A Petition for those in or seeking a political office.

Becky and I just returned from a morning in Ruma and Evansville, Il. As I prayed the Prayer of the Church, I thought of the inundation of political ads where one minute a person is somewhere between a saint and a savior of us all and literally the next minute is portrayed as somewhere between the chief of sinners and a devotee of Satan who has suffered catastrophic loss of pigment and appears grey and zombie like.
I found the following petition appropriate:
“To Your kindness, Lord, we commend all who have been entrusted with public service in our land. Keep them ever mindful that they will give account to You. Protect them from every impulse to serve self and to live in luxury or self-indulgence. Fill them with Your wisdom, and make them a blessing to our people.”

Job: A Best First Sentence

Some years ago there was a listing of the ten books with the best first sentences. Moby Dick, “Call me Ishmael.” Tale of Two Cities, “it was the best of times. It was the worst of times.”

This morning I started to read Job. It begins, “There was a man in the land of Uz whose name was Job and that man was blameless and upright, one who feared God and turned away from evil.”

Seems quite fitting for today and everyday, for everyone. Just insert a name, yours first.

Good Day so Far

The Old Testament lesson from Numbers 11 for Sunday is an episode in Israel’s journey in the wilderness. I thought I might use the Pickles cartoon from the paper today in my sermon as an example of the journey into the wilderness of aging.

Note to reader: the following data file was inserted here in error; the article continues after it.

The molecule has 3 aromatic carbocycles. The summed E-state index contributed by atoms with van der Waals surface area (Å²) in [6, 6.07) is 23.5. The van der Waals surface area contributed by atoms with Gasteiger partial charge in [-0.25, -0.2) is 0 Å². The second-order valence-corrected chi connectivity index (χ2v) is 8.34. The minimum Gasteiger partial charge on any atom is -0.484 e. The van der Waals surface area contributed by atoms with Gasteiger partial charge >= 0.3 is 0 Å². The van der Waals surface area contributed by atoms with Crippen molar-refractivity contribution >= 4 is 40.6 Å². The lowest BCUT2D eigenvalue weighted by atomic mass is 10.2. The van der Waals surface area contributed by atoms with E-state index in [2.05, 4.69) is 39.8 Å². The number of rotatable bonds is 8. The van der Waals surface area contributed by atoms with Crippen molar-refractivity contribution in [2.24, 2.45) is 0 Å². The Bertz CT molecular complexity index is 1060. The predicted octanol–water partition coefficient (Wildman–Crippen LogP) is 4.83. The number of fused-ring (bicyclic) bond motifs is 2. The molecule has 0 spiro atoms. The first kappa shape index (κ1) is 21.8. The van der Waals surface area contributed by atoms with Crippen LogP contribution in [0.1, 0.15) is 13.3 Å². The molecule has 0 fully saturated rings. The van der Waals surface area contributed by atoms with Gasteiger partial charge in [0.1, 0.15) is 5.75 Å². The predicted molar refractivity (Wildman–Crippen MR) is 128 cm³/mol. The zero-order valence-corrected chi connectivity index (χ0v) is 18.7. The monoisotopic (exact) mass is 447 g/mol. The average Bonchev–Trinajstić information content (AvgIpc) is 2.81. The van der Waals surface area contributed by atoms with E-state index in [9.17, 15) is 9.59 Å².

I didn’t brush my teeth with Bengay this morning. The shower head didn’t fall off while I was taking a shower. And I didn’t lock myself out of the house getting the morning paper. Yup, this has been a good day so far.

Humble and Childlike Faith


Jaroslav Pelikan was a graduate of Concordia Seminary well before my time.  He taught at Harvard, translated some of the volumes of Luther’s works and much more.  To quote Yogi Bear, “he was smarter than the average bear.”   When I used to meet with parents prior to their child’s baptism, I would conclude by often pointing to the shelves full of books in my office.  I would say that no matter how much theological learning one had, it all comes down to what Pelikan said one time, “Jesus loves me this I know, for the Bible tells me so.”  I thought of that when I read the request that God would “grant us humility and a childlike faith.”  And then the will and the follow through to carry out what determined I should do.

“O God, whose strength is made perfect in weakness, grant us humility and childlike faith that we may please You in both will and deed; through Jesus Christ, Your Son, our Lord, who lives and reigns with You and the Holy Spirit one God, now and forever.”

What about the Roof?


In Luke 5:17-26 a room full Pharisees and Scribes were listening to Jesus, when up on the roof they heard such a clatter. What could be the matter? Dirt and debris rained down on their heads.  Then, through the hole in the roof a man on mat descended from above.  But Jesus took no notice of the deliberate destruction nor, it seems, of the man’s disabled condition.  He saw only faith and he said the most surprising of things, “Your sins are forgiven.”

“What?” thought his audience, “Does he think he’s God?  How deluded can he be, for all of us know only God forgives sin.”

“Ah, yes,” said the Lord, “I know what you’re thinking.  You see, its as easy for me to forgive sins as it is to tell the man to get up and walk.”  So that you see that I’m not just talk, “Sir, pick up your mat to home you will walk.”  And man did just that, picked up his mat and went home.

People were amazed, to God they raised praise, and no one asked, “What about the roof?”